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Scotland's Marine Atlas: Information for The National Marine Plan

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Plankton is the term for organisms that drift in the sea, from bacteria through microscopic plants (phytoplankton) and animals (zooplankton), to large jellyfish and the larvae of most fish and shellfish. Phytoplankton and zooplankton form the base of the food chain and sustain all other life in marine ecosystems. Plankton are sensitive to the environment in which they grow and a number of climate driven changes have already been identified in the North-east Atlantic area from the data collected by the Continuous Plankton Recorder ( CPR). Ocean acidification is also likely to have an impact on the plankton components of the food web through the speciation of nutrients in the water column as well as its influence on calcifying organisms.

Plankton have a very rapid turnover rate (on a scale of days/weeks) and so in order to obtain an accurate estimate of their abundance and diversity a high frequency time series of data is required. There are few historic records of plankton abundance from Scottish waters. The longest data sets from the CPR are from the east coast region and the Northern Isles. This time series has revealed a number of changes in the plankton community on a decadal scale. An apparent regime shift occurred in the late 1980s which resulted in directional shifts in the composition of both the phyto- and zooplankton communities in the North Sea. This shift in the plankton community was also reflected in changes in larval fish populations.

Regional differences in phytoplankton species distribution

A number of differences in the diversity of the phytoplankton community around the Scottish coast have been observed between 2000 and 2009. For example, the diatom Mediopyxis helysia has only recently been described from samples in the southern North Sea. To date this species has only been identified in samples from CP2 region 1 (east coast) in Scottish waters. The distribution of this species is being observed to examine if its range expands into other regions. The dinoflagellate genus Ceratium has been observed along the east and west coasts and around the Orkney Islands. Its abundance at the Shetland monitoring site, has been consistently lower than in these other areas. In contrast, the dinoflagellate genus Gonyaulax has been dominant at this Shetland site during the summer months. These data suggest that the diversity of the phytoplankton community in Scottish water exhibits regional differences.

Regional map showing CP2 regions with sampling sites

Regional map showing CP2 regions with sampling sites

Phytoplankton species showing a regional distribution around the Scottish coast

Ceratium furca

Ceratium furca

Gonyaulax verior

Gonyaulax verior
© Crown copyright/Marine Scotland

Mediopyxis helysia

Mediopyxis helysia
© Crown copyright/Marine Scotland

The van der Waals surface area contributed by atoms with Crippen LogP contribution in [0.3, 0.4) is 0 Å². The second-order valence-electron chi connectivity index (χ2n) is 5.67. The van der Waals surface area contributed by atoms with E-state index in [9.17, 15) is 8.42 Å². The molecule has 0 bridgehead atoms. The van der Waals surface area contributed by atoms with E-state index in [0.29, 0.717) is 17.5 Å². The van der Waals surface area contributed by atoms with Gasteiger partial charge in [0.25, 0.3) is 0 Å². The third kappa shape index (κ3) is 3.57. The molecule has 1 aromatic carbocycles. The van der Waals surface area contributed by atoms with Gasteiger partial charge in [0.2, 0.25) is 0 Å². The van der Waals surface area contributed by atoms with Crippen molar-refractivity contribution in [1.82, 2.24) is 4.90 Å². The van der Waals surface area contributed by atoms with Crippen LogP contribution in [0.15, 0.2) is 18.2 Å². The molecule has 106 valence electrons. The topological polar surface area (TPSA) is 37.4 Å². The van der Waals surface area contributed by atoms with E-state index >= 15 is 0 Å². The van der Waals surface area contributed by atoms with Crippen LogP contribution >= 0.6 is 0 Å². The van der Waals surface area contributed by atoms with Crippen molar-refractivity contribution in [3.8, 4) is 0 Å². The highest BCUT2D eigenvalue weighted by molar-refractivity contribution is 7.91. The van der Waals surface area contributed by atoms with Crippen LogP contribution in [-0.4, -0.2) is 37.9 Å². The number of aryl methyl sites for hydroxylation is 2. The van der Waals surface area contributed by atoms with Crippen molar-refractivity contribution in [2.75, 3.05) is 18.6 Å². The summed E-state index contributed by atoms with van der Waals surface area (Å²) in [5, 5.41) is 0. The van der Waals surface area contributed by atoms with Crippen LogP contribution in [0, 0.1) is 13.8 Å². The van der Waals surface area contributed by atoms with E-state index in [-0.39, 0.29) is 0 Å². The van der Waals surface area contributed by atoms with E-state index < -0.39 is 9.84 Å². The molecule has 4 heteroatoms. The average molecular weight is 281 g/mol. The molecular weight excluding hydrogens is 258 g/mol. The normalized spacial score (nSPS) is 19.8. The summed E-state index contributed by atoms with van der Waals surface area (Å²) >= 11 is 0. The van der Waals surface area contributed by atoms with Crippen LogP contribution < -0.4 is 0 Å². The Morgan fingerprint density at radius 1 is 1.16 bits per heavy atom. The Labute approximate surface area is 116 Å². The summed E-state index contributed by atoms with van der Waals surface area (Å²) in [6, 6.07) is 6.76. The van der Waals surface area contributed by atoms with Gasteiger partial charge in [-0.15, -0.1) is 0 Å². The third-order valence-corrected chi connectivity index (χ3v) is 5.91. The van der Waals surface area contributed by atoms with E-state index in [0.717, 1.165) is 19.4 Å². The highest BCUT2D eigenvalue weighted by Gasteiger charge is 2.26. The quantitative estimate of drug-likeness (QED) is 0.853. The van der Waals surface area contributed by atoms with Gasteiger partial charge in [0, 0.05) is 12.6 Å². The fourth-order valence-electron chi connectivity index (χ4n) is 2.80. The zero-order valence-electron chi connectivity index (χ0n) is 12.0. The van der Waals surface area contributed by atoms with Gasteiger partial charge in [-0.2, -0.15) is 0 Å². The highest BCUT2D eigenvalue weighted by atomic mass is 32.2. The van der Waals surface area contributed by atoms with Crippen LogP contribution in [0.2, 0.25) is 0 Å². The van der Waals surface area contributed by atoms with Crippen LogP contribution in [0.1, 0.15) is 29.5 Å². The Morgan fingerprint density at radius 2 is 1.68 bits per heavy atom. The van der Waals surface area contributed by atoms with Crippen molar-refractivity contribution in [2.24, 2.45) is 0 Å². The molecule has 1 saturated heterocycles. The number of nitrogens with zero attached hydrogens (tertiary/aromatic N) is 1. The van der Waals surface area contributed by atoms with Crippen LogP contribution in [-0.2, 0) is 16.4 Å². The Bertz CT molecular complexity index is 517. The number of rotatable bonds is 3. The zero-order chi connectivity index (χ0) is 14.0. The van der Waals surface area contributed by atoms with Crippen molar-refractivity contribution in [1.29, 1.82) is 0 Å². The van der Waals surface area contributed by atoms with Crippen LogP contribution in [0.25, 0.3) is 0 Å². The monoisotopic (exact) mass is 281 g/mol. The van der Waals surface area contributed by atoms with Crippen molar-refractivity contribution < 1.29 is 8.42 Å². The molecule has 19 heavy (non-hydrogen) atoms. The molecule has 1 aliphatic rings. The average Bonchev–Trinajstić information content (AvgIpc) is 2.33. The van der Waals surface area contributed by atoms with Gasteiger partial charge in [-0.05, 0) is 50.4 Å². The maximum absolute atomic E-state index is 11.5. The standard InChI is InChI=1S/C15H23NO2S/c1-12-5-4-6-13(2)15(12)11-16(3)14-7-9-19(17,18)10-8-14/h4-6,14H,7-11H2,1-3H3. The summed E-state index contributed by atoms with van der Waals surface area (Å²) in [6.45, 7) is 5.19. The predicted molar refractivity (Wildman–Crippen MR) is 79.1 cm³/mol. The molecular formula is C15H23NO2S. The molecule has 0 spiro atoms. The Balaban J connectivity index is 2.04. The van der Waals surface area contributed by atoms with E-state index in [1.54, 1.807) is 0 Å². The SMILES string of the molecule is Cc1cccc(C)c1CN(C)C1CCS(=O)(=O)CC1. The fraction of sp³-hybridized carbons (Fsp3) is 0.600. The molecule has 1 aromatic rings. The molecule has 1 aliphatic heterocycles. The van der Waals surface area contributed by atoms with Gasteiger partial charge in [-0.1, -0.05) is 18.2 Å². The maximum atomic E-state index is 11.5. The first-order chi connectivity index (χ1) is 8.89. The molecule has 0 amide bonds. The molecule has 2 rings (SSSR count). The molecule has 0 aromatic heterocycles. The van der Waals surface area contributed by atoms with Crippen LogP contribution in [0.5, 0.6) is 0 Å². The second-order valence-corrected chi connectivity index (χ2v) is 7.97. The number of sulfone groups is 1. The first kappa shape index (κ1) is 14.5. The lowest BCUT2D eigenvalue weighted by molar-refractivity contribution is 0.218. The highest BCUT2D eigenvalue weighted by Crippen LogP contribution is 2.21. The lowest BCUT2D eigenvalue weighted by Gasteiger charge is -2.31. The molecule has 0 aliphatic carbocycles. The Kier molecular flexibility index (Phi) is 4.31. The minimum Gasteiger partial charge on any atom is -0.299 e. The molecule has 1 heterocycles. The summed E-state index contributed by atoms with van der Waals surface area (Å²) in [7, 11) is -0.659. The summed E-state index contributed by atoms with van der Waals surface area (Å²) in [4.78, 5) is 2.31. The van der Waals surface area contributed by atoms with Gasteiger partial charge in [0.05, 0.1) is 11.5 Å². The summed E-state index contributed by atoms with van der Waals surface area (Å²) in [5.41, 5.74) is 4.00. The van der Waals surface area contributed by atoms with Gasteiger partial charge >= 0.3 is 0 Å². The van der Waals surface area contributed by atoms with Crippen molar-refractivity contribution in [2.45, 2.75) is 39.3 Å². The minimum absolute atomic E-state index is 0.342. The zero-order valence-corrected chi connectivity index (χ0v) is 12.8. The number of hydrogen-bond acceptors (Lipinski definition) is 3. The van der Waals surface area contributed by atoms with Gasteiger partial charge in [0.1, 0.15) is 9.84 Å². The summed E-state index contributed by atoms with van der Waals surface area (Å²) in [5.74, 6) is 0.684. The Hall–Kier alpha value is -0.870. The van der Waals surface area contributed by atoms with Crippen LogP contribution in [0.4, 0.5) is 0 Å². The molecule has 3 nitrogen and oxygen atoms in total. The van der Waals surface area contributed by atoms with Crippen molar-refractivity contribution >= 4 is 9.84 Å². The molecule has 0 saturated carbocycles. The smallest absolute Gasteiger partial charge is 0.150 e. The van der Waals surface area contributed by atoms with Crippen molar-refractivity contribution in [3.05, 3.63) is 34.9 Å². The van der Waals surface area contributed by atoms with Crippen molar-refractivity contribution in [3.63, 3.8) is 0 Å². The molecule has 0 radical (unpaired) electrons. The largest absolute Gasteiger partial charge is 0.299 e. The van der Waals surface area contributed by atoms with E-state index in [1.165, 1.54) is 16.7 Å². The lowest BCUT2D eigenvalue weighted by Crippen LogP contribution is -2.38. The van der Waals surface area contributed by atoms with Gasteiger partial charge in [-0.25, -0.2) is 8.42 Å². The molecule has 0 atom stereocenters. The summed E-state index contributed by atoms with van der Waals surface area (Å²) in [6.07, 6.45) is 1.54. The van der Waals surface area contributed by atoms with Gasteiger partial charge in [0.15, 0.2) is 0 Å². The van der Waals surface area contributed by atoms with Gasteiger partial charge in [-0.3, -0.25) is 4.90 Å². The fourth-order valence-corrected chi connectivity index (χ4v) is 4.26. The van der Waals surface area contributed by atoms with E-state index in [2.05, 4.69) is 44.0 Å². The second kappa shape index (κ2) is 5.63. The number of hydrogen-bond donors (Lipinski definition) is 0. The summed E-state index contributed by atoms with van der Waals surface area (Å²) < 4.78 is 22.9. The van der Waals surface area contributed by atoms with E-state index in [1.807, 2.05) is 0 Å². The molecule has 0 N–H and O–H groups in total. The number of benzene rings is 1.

Scale from a Chrysochromulina elegans cell

Scale from a Chrysochromulina elegans cell
© Crown copyright/Marine Scotland

Small flagellates, nanoplankton and picoplankton

Small flagellates (< 10 µm in diameter), nanoplankton (< 2 µm in diameter) and picoplankton (< 0.2 µm in diameter) have been identified as important primary producers in the marine food web. Little is known about these organisms in Scottish waters. These phytoplankton require additional microscopic techniques (such as transmission electron microscopy) or laser based fluorescence (flow cytometry) to allow identification and counting. A preliminary study was performed on the diversity of the haptophyte genus Chrysochromulina in 2008. These are very small flagellated cells, approximately 5 µm in diameter. Chrysochromulina polylepis has been associated with fish mortalities in Scandinavia and its interplay with the spring diatom bloom and resulting influence on the marine food web has yet to be fully investigated. Examination of Chrysochromulina cells from the phytoplankton monitoring sites has highlighted the difference in the diversity of species found between east and west coasts.

Phytoplankton

Phytoplankton occupy the very base of the food chain, they utilise energy from the sun which is passed up the marine food web when grazed by zooplankton. Phytoplankton growth declines in the winter because it is limited by the short winter days and lower water temperatures. During spring, as the days lengthen and the waters begin to warm, there is a rapid burst of phytoplankton growth, dominated by small rapidly growing diatoms. This is known as the spring diatom bloom. During the summer months the phytoplankton community is dominated by dinoflagellates. In some years, but not all, there is a second bloom of diatoms in the autumn. The diatom species dominating this autumn bloom are larger than those found in the spring. The phytoplankton community in Scottish waters is typical of those found in northern latitudes.